- Rosenwald, Michael. 2014, April 6. Serious reading takes a hit from online scanning and skimming, researchers say. Washington Post.
- PewResearchCentre. 2014. Report on Reading.
- Genner, Noah. 2014, March 7. Canadian Readers by the Numbers. BookNet Canada.
- BNC Research. 2013. The Canadian Book Consumer 2013: Coast to Coast: Book Buyers Across Canada.
- Zickuhr, Kathryn & Rainie, Lee. 2014, September 10. Younger Americans and Public Libraries. PewResearch Internet Project.
- Crosbie, Vin. 2008, August 20. Transforming American Newspapers – part 2!. Corante—Rebuilding Media.
- Pelli, Denis G. & Bigelow, Charles. 2009, October 20. A Writing Revolution Seed Magazine. Seed Magazine.
- Manjoo. Farhad. 2013, June 6. You Won’t Finish This Article: Why people online don’t read to the end. Slate.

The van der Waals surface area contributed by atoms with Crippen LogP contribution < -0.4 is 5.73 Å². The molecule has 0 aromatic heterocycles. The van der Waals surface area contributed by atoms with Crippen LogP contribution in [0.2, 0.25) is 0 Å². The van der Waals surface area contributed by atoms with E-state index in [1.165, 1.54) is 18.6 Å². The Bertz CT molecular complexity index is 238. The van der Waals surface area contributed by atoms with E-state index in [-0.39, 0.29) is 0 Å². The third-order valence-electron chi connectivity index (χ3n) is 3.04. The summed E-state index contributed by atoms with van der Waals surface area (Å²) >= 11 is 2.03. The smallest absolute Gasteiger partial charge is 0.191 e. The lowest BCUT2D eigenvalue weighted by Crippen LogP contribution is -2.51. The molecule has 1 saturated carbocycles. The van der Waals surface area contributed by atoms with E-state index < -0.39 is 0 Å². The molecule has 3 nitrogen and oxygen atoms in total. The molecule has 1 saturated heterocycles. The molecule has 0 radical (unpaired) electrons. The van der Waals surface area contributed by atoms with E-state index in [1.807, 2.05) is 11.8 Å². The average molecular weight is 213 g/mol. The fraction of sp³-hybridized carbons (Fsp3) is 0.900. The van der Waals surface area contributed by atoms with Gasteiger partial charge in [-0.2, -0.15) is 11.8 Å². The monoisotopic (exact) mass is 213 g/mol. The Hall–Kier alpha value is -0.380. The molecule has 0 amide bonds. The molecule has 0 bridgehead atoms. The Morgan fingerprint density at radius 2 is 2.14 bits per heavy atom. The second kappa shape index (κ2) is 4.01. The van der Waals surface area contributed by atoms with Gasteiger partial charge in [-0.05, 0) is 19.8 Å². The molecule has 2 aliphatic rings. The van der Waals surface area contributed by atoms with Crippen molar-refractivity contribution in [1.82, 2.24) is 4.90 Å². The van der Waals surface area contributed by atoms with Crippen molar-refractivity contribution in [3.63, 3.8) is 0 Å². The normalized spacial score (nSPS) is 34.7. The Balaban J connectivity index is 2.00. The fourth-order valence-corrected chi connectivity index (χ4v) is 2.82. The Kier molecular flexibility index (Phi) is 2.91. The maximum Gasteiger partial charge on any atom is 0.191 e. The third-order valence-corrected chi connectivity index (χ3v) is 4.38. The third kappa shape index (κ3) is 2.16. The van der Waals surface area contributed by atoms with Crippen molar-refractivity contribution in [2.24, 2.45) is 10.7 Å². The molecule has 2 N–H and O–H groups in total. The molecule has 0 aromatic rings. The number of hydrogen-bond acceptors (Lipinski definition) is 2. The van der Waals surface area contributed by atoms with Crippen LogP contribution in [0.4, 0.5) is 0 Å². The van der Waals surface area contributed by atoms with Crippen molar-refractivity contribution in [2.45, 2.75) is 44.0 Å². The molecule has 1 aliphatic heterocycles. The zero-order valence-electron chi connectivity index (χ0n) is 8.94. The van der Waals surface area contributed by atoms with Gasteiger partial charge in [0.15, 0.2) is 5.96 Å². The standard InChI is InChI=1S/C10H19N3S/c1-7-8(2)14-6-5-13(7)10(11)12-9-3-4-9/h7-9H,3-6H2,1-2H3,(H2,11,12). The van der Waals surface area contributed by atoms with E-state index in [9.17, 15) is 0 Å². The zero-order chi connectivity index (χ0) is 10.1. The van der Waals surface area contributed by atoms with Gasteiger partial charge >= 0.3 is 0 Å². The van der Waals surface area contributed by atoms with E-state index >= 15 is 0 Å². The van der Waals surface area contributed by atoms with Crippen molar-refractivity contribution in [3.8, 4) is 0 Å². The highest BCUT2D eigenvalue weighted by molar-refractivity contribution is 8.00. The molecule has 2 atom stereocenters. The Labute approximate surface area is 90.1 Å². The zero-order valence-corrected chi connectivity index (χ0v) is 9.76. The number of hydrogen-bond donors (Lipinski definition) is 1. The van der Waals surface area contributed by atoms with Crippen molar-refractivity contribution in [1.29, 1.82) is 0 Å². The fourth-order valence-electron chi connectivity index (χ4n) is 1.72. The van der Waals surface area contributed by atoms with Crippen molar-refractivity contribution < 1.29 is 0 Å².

- Cohen, Dan. 2015. What’s the Matter with Ebooks? Dan Cohen Blog
- Cohen, Dan. 2016. What’s the Matter with Ebooks: An Update. Dan Cohen’s Blog.
- Hoffelder, Nate. 2017. Damn the Facts: The “Ebook Sales Are Down” Narrative Must be Maintained at All Costs. The digital reader.
- Watters, Audrey. 2017. Un-Annotated. audreywatters.com (Annotations are disabled.)
- Booknet Canada. 2016. The State of Digital Publishing.
- McWilliams, James. 2018, Feb 12. Teaching the art of reading in the digital era. Pacific Standard.
- Namakura, Lisa . 2013. Words with Friends: Socially Networked Reading on Goodreads. PMLA 128 (1)
- A.C. 2015. The Real Future of Electronic Literature. The Economist
- Alter, A & Russel, K. 2016, March 14. Moneyball for Book Publishers: A Detailed Look at How We Read. New York Times.
- Moses, Lucia. 2018. After Facebook news-feed changes, publishers look hopefully to Pinterest. Digiday
- 2017. DPS analytics. Adobe
- Molla, Rani. 2018. Google is replacing Facebook’s traffic to publishers. Recode
- The Dark side of Mobile Sharing. Radiomen
- 2014, Getting to know you. The Economist
Madrigal, A. 2012, Oct. Dark Social: We have the whole history of the Web wrong.The Atlantic.